Publisher: Modern Library; Revised edition (February 20, 2001
Rating (1 to 5*): *****
Samuel Chamberlain (aka, Phineas Beck) and his wife, Narcissa (aka Diane), were fascinating people. He wrote a number of books on architecture and on historical interiors, and, with his wife, he produced three travelogue/cook books published by Gourmet Publishing in the 1960s. He also wrote a wonderful little book called Clémentine in the Kitchen that is again available through the Modern Library Food series of books.
Clémentine in the Kitchen tells the story of the American Beck family living in France in the years prior to World War II. Because they live in France, they fall in love with food, and once their appreciation of the local food begins to blossom, they are blessed with the presence of the talented French cook, Clémentine. Through her years of service to them, the entire family quite falls in love with her and they are utterly spoiled by her wonderful cooking and her delightful demeanor.
This book is a delightful read, and readers will fall thoroughly in love with Clémentine and with the Beck family, and they will share their heartbreak when they part. It is a short book, good for an afternoon's read, and the special treat is that the last third of it is recipes! Much of the mouthwatering food lovingly described in the book has a recipe offered as well, making this a treasure trove for lovers of real French cuisine. Please note, however, that the recipes are written in an old-fashioned style, instructing the method of preparation and giving ingredients as the method progresses. As a result, cooks will have to read through the recipe and make notes in order to prepare their mis-en-place. This style of recipe writing, though antiquated, is one that I am quite fond of, though it does not lend itself to speed in the kitchen.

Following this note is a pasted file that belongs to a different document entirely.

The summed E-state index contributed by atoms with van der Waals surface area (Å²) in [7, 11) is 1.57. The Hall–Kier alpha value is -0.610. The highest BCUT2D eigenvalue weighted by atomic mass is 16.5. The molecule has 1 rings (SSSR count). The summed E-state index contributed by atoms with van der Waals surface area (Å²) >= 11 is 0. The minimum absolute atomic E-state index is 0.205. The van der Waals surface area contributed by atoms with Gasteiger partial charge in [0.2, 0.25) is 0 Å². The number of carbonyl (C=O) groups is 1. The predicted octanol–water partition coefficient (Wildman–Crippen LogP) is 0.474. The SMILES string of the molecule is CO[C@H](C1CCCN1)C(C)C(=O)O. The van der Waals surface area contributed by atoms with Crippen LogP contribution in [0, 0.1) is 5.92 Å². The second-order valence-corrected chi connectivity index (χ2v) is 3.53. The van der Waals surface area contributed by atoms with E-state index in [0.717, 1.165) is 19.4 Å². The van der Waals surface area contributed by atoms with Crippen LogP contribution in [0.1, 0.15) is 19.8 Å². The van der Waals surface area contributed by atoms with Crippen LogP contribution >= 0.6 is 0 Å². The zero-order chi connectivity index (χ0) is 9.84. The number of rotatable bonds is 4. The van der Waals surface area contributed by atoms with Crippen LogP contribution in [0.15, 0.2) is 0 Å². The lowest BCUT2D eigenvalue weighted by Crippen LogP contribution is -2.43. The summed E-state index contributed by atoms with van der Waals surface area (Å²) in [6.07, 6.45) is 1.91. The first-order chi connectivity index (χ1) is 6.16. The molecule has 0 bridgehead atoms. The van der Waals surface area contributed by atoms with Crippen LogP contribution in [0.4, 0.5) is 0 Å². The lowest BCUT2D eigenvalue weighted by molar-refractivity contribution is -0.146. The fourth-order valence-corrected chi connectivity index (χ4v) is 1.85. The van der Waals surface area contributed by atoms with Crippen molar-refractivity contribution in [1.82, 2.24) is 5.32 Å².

From Clémentine in the Kitchen, p. 89:
For four people: In an iron cocette or heavy casserole, bubbling with 2 tablespoons of hot butter, brown 2 pounds of good lean stewing beef cut into 1 1/2-inch cubes, a few pieces at a time, until the meat is "closed." Remove the pieces to a bowl as they are browned. Stir a tablespoon of flour into the juices in the cocette and simmer, stirring, to make a roux brun. Add salt and pepper and 1 1/2 cups of good red wine.
Brown apart in a skillet 2 coarsely chopped onions in 1 tablespoon of butter. Return the beef and its juices to the cocette and add 1 carrot, another onion, 1 clove of garlic, and 2 shallots, all finely sliced, and a bouquet garni, a piece of cracked veal knuckle, and the browned onions. Add then 1/2 cup of Madeira and enough water to bring the liquid just to the level of the meat.
Put the lid on this poetic ensemble and allow it to simmer very gently, covered, for 2 1/2 hours or more, until the meat is tender and the sauce is a rich, dark brown. One half hour before the dish is done, add a liqueur glass of brandy and 1/4 pound of raw mushroom caps. Finish the cooking with the lid on the cocotte, unless you judge the sauce not to be reduced enough.
Steamed new potatoes are the best companion piece, and so is a vigorous red wine, such as Corton Pommard, or California pinot noir. A cold winter's night can be brightened in many ways, but rarely in a more earthy and satisfying manner than this.
Ruth Reichl, the last editor of the now defunct and much missed Gourmet Magazine, wrote an introduction that not only prepares the reader for the joyful reading experience at hand, but ties it to her own life in such a way that readers experience the story that much more personally.
I love this book. It is one of my favorite summer afternoon reads, and it breaks my heart that it is so very short. It is a true gem of foodie literature, and it should not be missed. Read it – you too will fall in love with Clémentine!